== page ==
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‘What is left to burn?’: Spanish villagers return to smouldering homes

Today’s temperatures reached 40C in northwestern Spain, making it even more difficult to fight the wildfires that are ravaging the region.

Across the country, thirty fires still blaze.

Tens of thousands acres of land have been destroyed and thousands of people have been evacuated from small towns and villages scattered across the mountainous Galicia region.

Sky News has been told by firefighters that climate change is making it worse for firefighters, with prolonged heat and drought fueling flames of extreme intensity.

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Jose Gutierrez, Castilla Y Leon fire chief, stated: “Ofcourse there is no question about that.

“I’ve been working for 22+ years, and I have never seen such fire conditions.” This is a completely new experience for us.”

One of the deaths from the fires was that of a firefighter trapped while trying to control a flame.

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People are being allowed to return home in some parts of Galicia.

We visited O Barrio, a tiny village where even the stone church was destroyed.

Image: Castilla Y Leon fire chief Jose Gutierrez.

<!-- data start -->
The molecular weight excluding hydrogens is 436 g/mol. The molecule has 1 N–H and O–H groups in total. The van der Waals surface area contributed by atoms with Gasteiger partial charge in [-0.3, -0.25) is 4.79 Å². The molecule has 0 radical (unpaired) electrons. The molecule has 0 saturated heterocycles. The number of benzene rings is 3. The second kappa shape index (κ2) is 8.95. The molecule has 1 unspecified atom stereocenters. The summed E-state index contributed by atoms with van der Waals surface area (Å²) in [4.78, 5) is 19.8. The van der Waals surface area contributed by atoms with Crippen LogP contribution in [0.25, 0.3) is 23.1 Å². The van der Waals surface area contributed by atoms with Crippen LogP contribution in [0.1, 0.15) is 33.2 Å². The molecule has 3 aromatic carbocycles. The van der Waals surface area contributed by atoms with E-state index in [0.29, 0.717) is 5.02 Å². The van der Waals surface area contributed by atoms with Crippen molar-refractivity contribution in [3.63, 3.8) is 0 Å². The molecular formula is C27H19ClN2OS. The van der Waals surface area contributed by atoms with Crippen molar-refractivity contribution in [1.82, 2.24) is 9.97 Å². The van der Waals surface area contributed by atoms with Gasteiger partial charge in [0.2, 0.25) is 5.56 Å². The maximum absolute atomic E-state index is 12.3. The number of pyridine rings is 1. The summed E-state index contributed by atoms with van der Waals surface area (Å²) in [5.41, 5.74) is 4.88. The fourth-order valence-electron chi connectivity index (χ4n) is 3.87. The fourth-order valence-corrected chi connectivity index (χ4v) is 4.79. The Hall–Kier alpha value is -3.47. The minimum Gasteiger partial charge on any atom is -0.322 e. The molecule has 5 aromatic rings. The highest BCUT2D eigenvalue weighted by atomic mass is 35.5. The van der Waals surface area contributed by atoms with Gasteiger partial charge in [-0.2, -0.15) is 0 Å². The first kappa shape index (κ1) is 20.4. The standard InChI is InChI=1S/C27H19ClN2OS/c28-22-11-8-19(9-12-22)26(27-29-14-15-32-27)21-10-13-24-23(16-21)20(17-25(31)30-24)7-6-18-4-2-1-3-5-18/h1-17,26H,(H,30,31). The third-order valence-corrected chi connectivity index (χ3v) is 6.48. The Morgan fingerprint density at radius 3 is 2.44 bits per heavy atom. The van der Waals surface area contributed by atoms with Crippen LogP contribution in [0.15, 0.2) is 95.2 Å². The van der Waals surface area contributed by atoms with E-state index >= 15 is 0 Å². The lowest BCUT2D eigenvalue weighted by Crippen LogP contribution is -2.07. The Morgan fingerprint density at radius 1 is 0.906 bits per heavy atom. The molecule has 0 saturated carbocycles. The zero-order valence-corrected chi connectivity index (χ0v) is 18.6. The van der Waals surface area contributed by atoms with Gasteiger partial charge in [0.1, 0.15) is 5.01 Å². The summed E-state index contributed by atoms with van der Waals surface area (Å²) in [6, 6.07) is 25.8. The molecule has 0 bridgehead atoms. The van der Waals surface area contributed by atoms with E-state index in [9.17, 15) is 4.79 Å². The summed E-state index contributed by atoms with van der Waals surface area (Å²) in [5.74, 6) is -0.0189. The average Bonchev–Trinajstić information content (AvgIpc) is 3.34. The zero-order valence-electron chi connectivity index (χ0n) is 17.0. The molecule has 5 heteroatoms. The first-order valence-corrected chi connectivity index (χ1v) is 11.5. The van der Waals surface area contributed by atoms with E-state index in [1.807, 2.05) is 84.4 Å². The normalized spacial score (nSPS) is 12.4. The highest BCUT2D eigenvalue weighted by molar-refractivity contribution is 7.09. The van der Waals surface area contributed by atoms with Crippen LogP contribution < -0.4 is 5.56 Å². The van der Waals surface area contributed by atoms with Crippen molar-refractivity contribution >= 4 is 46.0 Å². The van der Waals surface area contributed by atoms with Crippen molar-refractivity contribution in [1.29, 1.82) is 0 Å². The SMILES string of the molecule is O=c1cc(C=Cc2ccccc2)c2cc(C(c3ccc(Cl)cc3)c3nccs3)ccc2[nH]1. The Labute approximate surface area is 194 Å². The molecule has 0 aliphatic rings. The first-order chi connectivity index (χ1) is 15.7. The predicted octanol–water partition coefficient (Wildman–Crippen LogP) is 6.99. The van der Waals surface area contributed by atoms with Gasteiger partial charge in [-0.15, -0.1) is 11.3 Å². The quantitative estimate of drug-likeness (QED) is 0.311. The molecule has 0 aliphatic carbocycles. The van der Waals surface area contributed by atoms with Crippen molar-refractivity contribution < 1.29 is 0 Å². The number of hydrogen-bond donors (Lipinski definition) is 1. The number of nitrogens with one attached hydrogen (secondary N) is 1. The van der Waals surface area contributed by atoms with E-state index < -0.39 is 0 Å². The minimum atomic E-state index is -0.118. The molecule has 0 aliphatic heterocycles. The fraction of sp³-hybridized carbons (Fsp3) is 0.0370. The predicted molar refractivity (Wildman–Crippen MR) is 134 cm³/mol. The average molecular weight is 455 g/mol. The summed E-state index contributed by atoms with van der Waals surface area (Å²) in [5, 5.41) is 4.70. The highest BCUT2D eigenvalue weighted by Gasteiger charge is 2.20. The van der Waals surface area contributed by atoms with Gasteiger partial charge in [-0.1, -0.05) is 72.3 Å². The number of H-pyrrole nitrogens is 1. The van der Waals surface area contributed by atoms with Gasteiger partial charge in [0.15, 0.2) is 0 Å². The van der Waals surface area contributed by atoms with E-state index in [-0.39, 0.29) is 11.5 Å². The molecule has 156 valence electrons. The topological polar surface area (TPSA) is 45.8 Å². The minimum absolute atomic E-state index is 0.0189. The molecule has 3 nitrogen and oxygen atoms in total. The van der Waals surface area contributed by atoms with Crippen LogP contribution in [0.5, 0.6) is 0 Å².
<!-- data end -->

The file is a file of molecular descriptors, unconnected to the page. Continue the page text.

Amparo Corcoba, Resident, has returned to her past to find what remains of her life.

Her home is still smouldering, and it’s unsafe to enter.

She said, “It’s very tragic, very sad.”

“My husband was given this house by his parents. He built the rest of it with his own hands as a child to make it larger.

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“So for my spouse, this really hurts and it hurts us both.”

Just minutes after we have finished filming, the creaking ceiling that divides her ground and second floors collapses violently.

This region of Spain is facing a crisis. But there is also a larger problem: Is it safe to stay in these vulnerable communities, as the climate changes worsen?

Image Lila Rodriguez resides in A Veiga de Cascalla.

Lila Rodriguez, a neighboring village in A Veiga de Cascalla, told me that she is fed up.

She said, “It’s my father-in law’s house and it’s our family’s home. But we intend to sell it.”

“It’s a shame, it’s unfortunate.”

Others, like Roberto Rodriquez, are more philosophical.

He was evacuated from his home by the flames, but he said to Sky News that he still had some questions.

Image Roberto Rodriguez also comes from A Vieja de Cascalla

“I’m old and retired. Where should I go?”

“I still have a beautiful home.”

That is the truth at this moment.

Others were not so fortunate and now must pick up the pieces as the climate change threat grows.

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